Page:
I own a few tools that I simply could not live without anymore now that I own them and a – any – recip saw is definitely among those. For years I have always looked at sawing tasks with disdain, knowing full well I would hack away at a piece of metal – or even just wood – for an eternity just to get one cut done.
The first time I built a tire table I spent a good hour hack-sawing through the bicycle rims, a task that the reciprocating saw did in about five seconds per cut.
Ever since I bought the saw I have gotten a ton of use out of it and together with the Makita 18v angle grinder I have made scrap art, built a trailer into a flea market stand on wheels and built a workbench for my truck.
So I feel that for a hobbyist I get my money’s value out of my tools and if you are looking for a quick summary of this review I can say that the Makita XRJ04M is a really nice tool. Since this was my first Makita power tool when I purchased It I bought the pack with battery and charger on Amazon and I have to say that I really like the case it comes in. That is my main complaint about (other) Makita tools, some of those boxes are horrendous and that leads to me carrying most of my tools in a regular duffel bag.
But the tools themselves have all been more than worth my money so far.
For the long form and details read on:
I feel the one area where tools differ from the same tool of a different brand is the handling. Frankly we live in great times where phones can take perfectly good pictures and all tools that you can find in a store can be bought with little concern. However there are some differences in the practical use of a tool that can make it enjoyable to use or not.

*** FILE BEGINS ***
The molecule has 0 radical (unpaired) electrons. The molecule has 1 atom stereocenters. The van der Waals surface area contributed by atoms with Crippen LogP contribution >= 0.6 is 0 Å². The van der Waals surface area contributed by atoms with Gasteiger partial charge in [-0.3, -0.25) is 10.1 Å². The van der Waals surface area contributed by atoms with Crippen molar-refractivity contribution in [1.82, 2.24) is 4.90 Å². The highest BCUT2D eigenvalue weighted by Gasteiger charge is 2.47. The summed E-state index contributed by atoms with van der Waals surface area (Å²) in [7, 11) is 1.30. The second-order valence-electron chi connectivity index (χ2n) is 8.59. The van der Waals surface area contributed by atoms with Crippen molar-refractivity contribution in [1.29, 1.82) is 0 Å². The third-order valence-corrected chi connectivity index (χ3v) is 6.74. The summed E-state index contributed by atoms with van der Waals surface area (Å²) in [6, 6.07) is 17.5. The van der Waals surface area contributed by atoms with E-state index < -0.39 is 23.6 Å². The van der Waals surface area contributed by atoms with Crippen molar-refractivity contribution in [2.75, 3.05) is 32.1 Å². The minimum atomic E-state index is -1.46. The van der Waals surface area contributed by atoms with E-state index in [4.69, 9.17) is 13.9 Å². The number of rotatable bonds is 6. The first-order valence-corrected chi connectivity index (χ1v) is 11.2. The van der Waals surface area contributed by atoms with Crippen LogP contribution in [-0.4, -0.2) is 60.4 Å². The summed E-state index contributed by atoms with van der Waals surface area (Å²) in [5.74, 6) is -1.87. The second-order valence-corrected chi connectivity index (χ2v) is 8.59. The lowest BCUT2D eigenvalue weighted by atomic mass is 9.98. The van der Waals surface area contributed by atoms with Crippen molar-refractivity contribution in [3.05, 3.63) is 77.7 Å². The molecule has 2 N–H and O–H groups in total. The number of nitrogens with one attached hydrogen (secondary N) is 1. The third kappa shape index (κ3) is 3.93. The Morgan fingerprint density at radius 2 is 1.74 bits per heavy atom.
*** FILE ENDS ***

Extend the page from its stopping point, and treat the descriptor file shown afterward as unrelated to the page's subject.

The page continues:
For a neutral-negative example I want to take my angle grinder, I am not a fan of the way the switch has to be activated with the thumb and would rather have a trigger style switch like this recip saw has. It all still works just fine, has little influence on the way the tool performs but I am bothered just a little bit by it each time I pick up the tool. Well, that is true for angle grinders in general, each time I pick one up I feel like I have a lethal death machine in my hand and wonder who in their right mind would switch it on.
With the Makita recip saw however I find the handling nothing short of exceptional. I really like the safety that sits above the handle, you push it in with your thumb for action mode and back with your index finger to enable the safety. This is so convenient that I never forget to activate the safety when putting the tool aside, it’s even a little fun in some strange way.
The grip itself feels very nice in the hand, slightly rubberized and both large and small enough for any kind of hand size. My hands are somewhat large, but there is enough space left for either really big hands or for me to use it with thick gloves. It almost feels like they knew what they were doing.
The front grip feels just as nice, my only complaint would be that both grips get slightly slippery when wet. Not so slippery that you would have to fear losing control, but it certainly leads to a „death grip“ of sorts that could maybe be remedied by using some kind of grippier rubber with maybe some perforations or something. It is not bad though, just something I noticed that I would maybe change. But then again, most of the time you won’t be using this tool in wet conditions, it’s just something that happens to me often with all the mud and grime working with magnetfishing finds.
Makita 18v Battery Life
The battery life of modern tools is something I am both happy and unhappy about. On the one hand it is no less than amazing how far technology has evolved in this regard from even ten years ago when a battery powered screwdriver was a mere toy and lasted for ten minutes at ten percent of the power of a corded one.